Sunday, September 14, 2008
When Tragedy Hits Close To Home
By Allen Bacon
The Daily Bosco
I got the fright of my life Friday.
A Metrolink train on the tracks between Union Station in Los Angeles and Chatsworth collided with a freight train. That particular line is of interest to me because my son Felix takes that exact line from downtown Los Angeles to Cal State Northridge.
My heart sank because it sounded like the wreck was close to Northridge. I got more scared when my son didn't respond to my call. Minutes later, he returned my call....he was not on the train. He didn't need to go to the CSUN campus Friday.
24 families were not so fortunate. They didn't get a call back from their loved one. There may be more. It was the most horrific passenger train wreck in fifteen years in the United States. The most terrible in California history.
As a huge supporter of rail and alternative travel to single automobile and one who has taken that line and many others in the greater Los Angeles area and actually all over the country (I just finished a coast to coast trip by rail in July) I am in shock today.
With the cost of gas where it is, many people are discovering the benefits of rail travel. Not only in the cost savings and the lessening of our dependence on foreign oil but the intangibles as well. Like how you can get work done on the train or the friendships you develop or how it gives you time to relax after a long day at work.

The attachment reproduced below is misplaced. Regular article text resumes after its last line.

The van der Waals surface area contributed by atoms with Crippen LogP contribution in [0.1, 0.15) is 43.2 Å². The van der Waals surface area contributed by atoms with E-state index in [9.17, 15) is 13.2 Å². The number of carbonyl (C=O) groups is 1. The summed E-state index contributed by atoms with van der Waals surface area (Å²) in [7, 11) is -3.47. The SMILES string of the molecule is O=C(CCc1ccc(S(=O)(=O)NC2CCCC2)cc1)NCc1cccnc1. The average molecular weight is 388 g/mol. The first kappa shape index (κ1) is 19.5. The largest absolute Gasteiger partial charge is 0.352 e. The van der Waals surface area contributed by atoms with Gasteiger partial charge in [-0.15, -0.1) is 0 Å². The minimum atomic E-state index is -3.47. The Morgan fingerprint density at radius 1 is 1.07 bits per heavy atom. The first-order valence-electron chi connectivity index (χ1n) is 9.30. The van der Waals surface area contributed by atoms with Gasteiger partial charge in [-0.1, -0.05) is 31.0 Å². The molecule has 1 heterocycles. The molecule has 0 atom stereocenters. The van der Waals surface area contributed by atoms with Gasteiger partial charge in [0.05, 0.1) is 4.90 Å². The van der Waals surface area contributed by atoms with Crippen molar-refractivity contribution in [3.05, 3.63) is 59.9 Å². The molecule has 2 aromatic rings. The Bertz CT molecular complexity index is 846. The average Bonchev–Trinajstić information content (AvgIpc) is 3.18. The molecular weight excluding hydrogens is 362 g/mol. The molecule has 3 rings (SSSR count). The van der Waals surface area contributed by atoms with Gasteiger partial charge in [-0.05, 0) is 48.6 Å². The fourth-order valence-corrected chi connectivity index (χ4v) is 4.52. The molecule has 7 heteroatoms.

I'm afraid this horrible tragedy is going to set the progress that has been made back a few notches.
The reality is there are literally thousands of people that utilize the rail services across America everyday. And everyday hundreds of trains get to their destination without any incident. The line from LA to Chatsworth had no reported incidents up until yesterday. So I hope this doesn't scare away any potential new riders.
As with any tragedy like this, the priority is to get to and rescue the survivors. The emergency response personnel on the scene in Chatsworth have done an amazing job. They are to be commended for their outstanding effort.
After that there will be time to assess what happened. One thing that needs to be analyzed is the practice of passenger trains sharing the same tracks as freight trains. Not sure how to get around this but this is a recipe for disaster. Or why there are still single lines. Can more double lines be built where you have dedicated tracks for each direction the trains are traveling?
Again, for now the priority is the rescue effort. If you are in a position to help the families effected by this tragedy or give blood, contact www.redcross.org or call1.800.HELPNOW